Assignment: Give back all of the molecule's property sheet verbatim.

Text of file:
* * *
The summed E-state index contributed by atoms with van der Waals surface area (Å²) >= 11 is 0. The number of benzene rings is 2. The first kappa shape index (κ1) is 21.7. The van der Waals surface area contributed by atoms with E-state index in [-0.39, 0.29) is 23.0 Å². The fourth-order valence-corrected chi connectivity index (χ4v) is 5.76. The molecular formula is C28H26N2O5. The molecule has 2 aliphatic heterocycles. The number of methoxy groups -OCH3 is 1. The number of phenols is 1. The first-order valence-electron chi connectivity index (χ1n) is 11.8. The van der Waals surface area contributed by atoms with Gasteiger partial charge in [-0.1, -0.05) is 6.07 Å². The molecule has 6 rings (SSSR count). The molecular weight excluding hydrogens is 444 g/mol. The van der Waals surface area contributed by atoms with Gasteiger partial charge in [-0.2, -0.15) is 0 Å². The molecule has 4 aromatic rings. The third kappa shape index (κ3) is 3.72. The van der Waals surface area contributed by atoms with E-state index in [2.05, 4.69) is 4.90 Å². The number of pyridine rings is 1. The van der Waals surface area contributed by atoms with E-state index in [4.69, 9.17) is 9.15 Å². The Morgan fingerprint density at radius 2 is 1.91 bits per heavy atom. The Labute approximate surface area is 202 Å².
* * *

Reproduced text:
The summed E-state index contributed by atoms with van der Waals surface area (Å²) >= 11 is 0. The number of benzene rings is 2. The first kappa shape index (κ1) is 21.7. The van der Waals surface area contributed by atoms with E-state index in [-0.39, 0.29) is 23.0 Å². The fourth-order valence-corrected chi connectivity index (χ4v) is 5.76. The molecular formula is C28H26N2O5. The molecule has 2 aliphatic heterocycles. The number of methoxy groups -OCH3 is 1. The number of phenols is 1. The first-order valence-electron chi connectivity index (χ1n) is 11.8. The van der Waals surface area contributed by atoms with Gasteiger partial charge in [-0.1, -0.05) is 6.07 Å². The molecule has 6 rings (SSSR count). The molecular weight excluding hydrogens is 444 g/mol. The van der Waals surface area contributed by atoms with Gasteiger partial charge in [-0.2, -0.15) is 0 Å². The molecule has 4 aromatic rings. The third kappa shape index (κ3) is 3.72. The van der Waals surface area contributed by atoms with E-state index in [2.05, 4.69) is 4.90 Å². The number of pyridine rings is 1. The van der Waals surface area contributed by atoms with E-state index in [4.69, 9.17) is 9.15 Å². The Morgan fingerprint density at radius 2 is 1.91 bits per heavy atom. The Labute approximate surface area is 202 Å².